Alita Ditkowsky said she was asleep in October when she and her husband experienced the latest power outage in her Commack neighborhood.

When power came back on several hours later and she found that her husband’s computer had been fried by a power surge, she entered the frustrated legion of PSEG Long Island customers who have filed claims against the electric utility, only to be declined.

Each year about 2,400 customers file claims against the utility, around 1,800 of which related to damage or loss to electronics, appliances and other property, or home repairs tied to electric issues, PSEG says.

But only 15 percent to 20 percent of claims receive some form of payment, according to the utility, which pays out around $1.8 million a year.

One reason so few claims are paid may be because of a provision in LIPA’s official rule book, known as the tariff. Among its provisions: LIPA “shall not be liable for any injury, casualty or damage that results in any way from the supply or use of electricity” or its equipment “unless the injuries or damages are the result of the authority’s negligence.”

Customers such as Ditkowsky say the rules don’t leave utility customers any real chance of winning, because the utility itself determines whether negligence occurred. After filing claims, those rejected simply resort to using their insurance. In Ditkowsky’s case, her $1,000 deductible made filing a claim unfeasible, given the computer’s comparable cost.

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“I believe they’ll twist the story to suit their own needs,” she said of PSEG. “If they’re never going to be liable, why have a claims department in the first place?” Worse, she said, letters from the utility never told her she could appeal PSEG’s decision to LIPA and the state Department of Public Service.

Ditkowsky is no stranger to consumer action. In 2005, she gained national attention after complaining about a paltry settlement for her faulty TV. President George W. Bush had her appear with him in Washington, D.C., to help push through class-action lawsuit reform.

PSEG, which serves as LIPA’s claims agent, said it gives careful consideration to all customer claims. Spokeswoman Kristina Pappas said the utility “diligently reviews and evaluates every claim on a case-by-case basis.” The utility said it isn’t responsible for events “beyond its control,” including “unanticipated equipment failure, damage to the grid by third parties, accidents and food spoilage.”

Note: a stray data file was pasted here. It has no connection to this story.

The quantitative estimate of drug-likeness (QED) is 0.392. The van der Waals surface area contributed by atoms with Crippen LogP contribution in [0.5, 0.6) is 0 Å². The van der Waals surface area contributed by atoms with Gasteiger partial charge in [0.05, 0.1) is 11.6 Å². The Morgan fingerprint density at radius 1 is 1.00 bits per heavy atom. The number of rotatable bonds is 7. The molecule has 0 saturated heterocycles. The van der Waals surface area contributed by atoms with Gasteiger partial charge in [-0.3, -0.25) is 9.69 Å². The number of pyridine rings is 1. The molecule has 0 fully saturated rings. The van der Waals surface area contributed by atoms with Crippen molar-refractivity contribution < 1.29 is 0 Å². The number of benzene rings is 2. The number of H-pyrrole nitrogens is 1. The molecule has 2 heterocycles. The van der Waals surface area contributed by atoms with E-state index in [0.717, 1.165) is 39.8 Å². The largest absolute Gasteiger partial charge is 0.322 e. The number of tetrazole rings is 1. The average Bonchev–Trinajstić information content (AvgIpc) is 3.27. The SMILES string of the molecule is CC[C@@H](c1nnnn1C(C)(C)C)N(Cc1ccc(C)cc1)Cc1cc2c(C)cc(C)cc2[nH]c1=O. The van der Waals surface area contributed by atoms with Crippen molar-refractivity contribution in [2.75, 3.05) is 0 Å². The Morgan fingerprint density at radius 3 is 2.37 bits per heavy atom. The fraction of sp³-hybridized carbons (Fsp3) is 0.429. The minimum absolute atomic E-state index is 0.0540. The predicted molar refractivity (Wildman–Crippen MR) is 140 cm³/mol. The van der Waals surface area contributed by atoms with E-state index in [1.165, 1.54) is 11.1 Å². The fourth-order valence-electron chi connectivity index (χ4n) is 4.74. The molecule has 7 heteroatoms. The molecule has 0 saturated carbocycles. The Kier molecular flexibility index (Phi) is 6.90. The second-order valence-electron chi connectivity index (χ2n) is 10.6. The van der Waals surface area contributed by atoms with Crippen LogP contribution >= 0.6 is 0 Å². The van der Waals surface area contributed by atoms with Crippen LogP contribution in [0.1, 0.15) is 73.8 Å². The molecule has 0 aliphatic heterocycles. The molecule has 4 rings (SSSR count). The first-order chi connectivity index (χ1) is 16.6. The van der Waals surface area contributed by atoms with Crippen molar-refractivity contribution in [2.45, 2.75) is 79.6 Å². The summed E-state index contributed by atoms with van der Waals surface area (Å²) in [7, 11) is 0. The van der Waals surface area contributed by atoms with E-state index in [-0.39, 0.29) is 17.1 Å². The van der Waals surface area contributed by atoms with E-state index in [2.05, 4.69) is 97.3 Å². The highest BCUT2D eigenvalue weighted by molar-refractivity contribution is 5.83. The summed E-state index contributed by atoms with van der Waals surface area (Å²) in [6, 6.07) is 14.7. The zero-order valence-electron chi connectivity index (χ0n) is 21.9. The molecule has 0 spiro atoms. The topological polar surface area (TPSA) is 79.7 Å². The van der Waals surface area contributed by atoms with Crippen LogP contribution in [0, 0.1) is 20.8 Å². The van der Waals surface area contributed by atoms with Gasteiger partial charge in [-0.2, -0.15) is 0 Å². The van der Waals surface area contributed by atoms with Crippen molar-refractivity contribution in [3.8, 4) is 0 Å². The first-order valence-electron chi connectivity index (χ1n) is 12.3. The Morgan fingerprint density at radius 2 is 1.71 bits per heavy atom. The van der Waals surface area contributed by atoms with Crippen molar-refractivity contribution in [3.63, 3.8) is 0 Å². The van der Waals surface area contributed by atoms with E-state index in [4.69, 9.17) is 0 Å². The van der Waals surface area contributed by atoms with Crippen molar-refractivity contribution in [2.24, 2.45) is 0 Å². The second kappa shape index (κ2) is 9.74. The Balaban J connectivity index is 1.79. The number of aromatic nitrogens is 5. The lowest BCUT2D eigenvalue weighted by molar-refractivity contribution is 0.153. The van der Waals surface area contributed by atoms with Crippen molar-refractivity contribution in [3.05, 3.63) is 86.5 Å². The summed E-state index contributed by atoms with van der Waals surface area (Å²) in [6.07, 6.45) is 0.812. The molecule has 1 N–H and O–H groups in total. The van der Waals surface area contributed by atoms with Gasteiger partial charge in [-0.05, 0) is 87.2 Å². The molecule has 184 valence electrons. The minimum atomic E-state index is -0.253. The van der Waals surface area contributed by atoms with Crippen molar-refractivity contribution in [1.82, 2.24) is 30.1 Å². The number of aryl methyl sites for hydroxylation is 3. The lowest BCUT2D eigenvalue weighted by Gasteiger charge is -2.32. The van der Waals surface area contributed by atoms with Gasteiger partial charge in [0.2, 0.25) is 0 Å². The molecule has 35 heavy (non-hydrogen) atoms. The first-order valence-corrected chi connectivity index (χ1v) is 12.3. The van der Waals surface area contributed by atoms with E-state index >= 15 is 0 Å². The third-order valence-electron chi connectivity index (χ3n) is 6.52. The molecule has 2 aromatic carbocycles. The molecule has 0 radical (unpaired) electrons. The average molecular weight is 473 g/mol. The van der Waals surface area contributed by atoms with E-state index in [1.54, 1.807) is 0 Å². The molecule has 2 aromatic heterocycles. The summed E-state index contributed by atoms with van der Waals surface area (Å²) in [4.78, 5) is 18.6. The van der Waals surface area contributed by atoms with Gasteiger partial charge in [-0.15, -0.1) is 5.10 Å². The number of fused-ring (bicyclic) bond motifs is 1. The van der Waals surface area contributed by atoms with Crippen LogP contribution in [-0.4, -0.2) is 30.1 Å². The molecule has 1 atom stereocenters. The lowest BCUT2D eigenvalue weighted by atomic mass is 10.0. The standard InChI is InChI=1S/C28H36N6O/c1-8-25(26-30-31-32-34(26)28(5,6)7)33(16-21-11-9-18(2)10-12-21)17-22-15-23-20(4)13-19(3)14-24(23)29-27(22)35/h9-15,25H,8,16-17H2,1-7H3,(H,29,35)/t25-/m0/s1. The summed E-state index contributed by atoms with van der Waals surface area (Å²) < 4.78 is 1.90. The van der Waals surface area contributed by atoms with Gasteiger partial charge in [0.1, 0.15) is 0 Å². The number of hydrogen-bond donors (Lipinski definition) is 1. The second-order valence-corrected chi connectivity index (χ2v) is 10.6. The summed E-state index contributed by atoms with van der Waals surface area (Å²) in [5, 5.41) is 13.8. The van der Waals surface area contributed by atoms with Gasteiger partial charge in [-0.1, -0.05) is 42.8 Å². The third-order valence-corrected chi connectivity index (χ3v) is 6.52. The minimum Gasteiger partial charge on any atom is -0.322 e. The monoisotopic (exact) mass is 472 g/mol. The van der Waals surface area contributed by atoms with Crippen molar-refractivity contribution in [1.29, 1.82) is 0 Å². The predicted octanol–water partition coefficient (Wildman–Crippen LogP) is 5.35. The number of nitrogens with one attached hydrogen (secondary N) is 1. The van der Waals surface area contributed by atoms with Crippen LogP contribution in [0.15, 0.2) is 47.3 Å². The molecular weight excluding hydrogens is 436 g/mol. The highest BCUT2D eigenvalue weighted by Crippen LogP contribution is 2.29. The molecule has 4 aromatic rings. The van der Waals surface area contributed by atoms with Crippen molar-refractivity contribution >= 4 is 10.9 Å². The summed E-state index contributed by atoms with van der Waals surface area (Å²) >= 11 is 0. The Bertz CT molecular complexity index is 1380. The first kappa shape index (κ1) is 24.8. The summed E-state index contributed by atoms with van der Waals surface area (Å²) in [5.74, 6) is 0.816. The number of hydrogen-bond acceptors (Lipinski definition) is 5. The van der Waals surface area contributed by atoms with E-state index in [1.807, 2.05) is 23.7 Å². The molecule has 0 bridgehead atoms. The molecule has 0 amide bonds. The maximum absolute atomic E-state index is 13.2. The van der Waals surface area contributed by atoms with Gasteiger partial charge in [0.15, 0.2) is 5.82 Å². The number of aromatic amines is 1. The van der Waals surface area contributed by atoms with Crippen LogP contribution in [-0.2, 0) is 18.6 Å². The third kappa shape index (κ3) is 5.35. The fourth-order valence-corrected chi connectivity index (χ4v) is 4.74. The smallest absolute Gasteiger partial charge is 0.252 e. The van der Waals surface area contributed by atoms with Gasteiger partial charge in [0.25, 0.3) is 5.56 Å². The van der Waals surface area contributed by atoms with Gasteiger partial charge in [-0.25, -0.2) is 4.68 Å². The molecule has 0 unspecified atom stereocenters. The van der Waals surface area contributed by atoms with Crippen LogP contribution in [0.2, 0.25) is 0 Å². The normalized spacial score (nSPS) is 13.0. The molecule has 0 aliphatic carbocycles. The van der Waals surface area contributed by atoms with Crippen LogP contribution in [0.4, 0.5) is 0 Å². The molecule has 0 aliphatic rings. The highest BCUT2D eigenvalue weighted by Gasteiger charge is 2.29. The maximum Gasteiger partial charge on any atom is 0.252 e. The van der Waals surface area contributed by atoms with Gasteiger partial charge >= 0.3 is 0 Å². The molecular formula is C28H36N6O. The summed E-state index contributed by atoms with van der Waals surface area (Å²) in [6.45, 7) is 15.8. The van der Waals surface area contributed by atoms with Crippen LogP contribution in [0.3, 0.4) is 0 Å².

Typical of paid claims, Pappas said, are situations in which a worker in a truck damages a customer’s lawn or driveway. She noted PSEG has enhanced the claims process on its website and added an online claims submission option.

Ditkowsky says utility officials told her years ago that the outage problem at her house was the result of her neighborhood having been switched to a different section of the grid.

“This was not without consequences as we were subject to repeated power failures, sometimes extended periods of time,” Ditkowsky wrote to PSEG in an appeal letter after the utility declined her claim.

“In this instance, the weather was actually nice when we experienced the power outage and surge. With a surge protector, our computer and accessories were blown.”

Ditkowsky argued that damage to their computer stemmed from neglect of the power grid in their neighborhood, which she said had experienced chronic outages over the years. If the problem that caused her outage was the result of failure to upgrade her section of the grid, why shouldn’t that allow for reimbursement? “They have to maintain their equipment,” she said, suggesting negligence.

PSEG didn’t see it that way.

“I have reviewed your claim which was denied for the reason that unpredictable equipment failure on a portion of the distribution circuit supplying your home resulted in service problems,” wrote John Cashin, a claims manager. He cited the LIPA tariff and the negligence clause in concluding: “Our investigation had found that LIPA and PSEGLI were not negligent.”

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Faced with similar outcomes, other PSEG customers grudgingly resort to insurance claims.

Suzanne Marciano of Wantagh filed a claim with PSEG, arguing that a corroded bracket on an aging utility pole in her yard caused an electrical wire to fall to the ground, causing a fire in her yard in September 2015 that destroyed a fence and other property valued at $12,000.

After years of attempting to get PSEG to pay, and even consulting with a lawyer, she ended up filing a claim with her insurance company, which she said ultimately dropped her after paying off that and another damage claim. A lawyer declined to take her case, she said.

“You can’t win,” Marciano said. “So how is this OK? How do government officials allow this?”